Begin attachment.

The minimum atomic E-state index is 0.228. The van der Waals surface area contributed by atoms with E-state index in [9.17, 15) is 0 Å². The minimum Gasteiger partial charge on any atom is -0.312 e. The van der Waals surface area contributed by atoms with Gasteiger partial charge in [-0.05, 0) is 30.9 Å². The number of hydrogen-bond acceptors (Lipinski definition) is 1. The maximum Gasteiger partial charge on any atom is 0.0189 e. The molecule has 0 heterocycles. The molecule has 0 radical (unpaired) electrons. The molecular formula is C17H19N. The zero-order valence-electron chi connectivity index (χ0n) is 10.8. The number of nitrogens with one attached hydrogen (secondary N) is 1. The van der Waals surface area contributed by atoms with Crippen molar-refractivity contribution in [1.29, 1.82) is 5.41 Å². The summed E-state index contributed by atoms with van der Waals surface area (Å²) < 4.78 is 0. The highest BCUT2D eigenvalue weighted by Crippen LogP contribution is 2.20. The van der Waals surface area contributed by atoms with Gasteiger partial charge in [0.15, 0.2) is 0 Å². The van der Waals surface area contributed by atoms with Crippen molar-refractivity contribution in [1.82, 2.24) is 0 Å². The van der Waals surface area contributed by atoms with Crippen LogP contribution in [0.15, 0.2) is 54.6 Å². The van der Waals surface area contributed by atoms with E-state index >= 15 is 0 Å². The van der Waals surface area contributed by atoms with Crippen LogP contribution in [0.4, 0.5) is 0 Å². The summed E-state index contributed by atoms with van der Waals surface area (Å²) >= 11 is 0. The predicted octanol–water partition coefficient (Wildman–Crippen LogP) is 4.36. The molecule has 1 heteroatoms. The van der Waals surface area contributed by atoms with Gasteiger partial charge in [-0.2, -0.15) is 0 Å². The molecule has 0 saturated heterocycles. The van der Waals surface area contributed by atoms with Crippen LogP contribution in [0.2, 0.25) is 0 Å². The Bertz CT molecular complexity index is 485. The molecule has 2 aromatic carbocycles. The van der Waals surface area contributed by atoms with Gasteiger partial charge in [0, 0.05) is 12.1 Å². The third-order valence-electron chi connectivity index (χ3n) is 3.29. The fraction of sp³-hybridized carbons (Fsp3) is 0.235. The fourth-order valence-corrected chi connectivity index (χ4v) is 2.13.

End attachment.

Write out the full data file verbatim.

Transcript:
The minimum atomic E-state index is 0.228. The van der Waals surface area contributed by atoms with E-state index in [9.17, 15) is 0 Å². The minimum Gasteiger partial charge on any atom is -0.312 e. The van der Waals surface area contributed by atoms with Gasteiger partial charge in [-0.05, 0) is 30.9 Å². The number of hydrogen-bond acceptors (Lipinski definition) is 1. The maximum Gasteiger partial charge on any atom is 0.0189 e. The molecule has 0 heterocycles. The molecule has 0 radical (unpaired) electrons. The molecular formula is C17H19N. The zero-order valence-electron chi connectivity index (χ0n) is 10.8. The number of nitrogens with one attached hydrogen (secondary N) is 1. The van der Waals surface area contributed by atoms with Crippen molar-refractivity contribution in [1.29, 1.82) is 5.41 Å². The summed E-state index contributed by atoms with van der Waals surface area (Å²) < 4.78 is 0. The highest BCUT2D eigenvalue weighted by Crippen LogP contribution is 2.20. The van der Waals surface area contributed by atoms with Gasteiger partial charge in [0.15, 0.2) is 0 Å². The van der Waals surface area contributed by atoms with Crippen molar-refractivity contribution in [1.82, 2.24) is 0 Å². The van der Waals surface area contributed by atoms with Crippen LogP contribution in [0.15, 0.2) is 54.6 Å². The van der Waals surface area contributed by atoms with E-state index >= 15 is 0 Å². The van der Waals surface area contributed by atoms with Crippen LogP contribution in [0.4, 0.5) is 0 Å². The summed E-state index contributed by atoms with van der Waals surface area (Å²) >= 11 is 0. The predicted octanol–water partition coefficient (Wildman–Crippen LogP) is 4.36. The molecule has 1 heteroatoms. The van der Waals surface area contributed by atoms with Gasteiger partial charge in [-0.2, -0.15) is 0 Å². The molecule has 0 saturated heterocycles. The van der Waals surface area contributed by atoms with Crippen LogP contribution in [0.2, 0.25) is 0 Å². The Bertz CT molecular complexity index is 485. The molecule has 2 aromatic carbocycles. The van der Waals surface area contributed by atoms with Gasteiger partial charge in [0, 0.05) is 12.1 Å². The third-order valence-electron chi connectivity index (χ3n) is 3.29. The fraction of sp³-hybridized carbons (Fsp3) is 0.235. The fourth-order valence-corrected chi connectivity index (χ4v) is 2.13.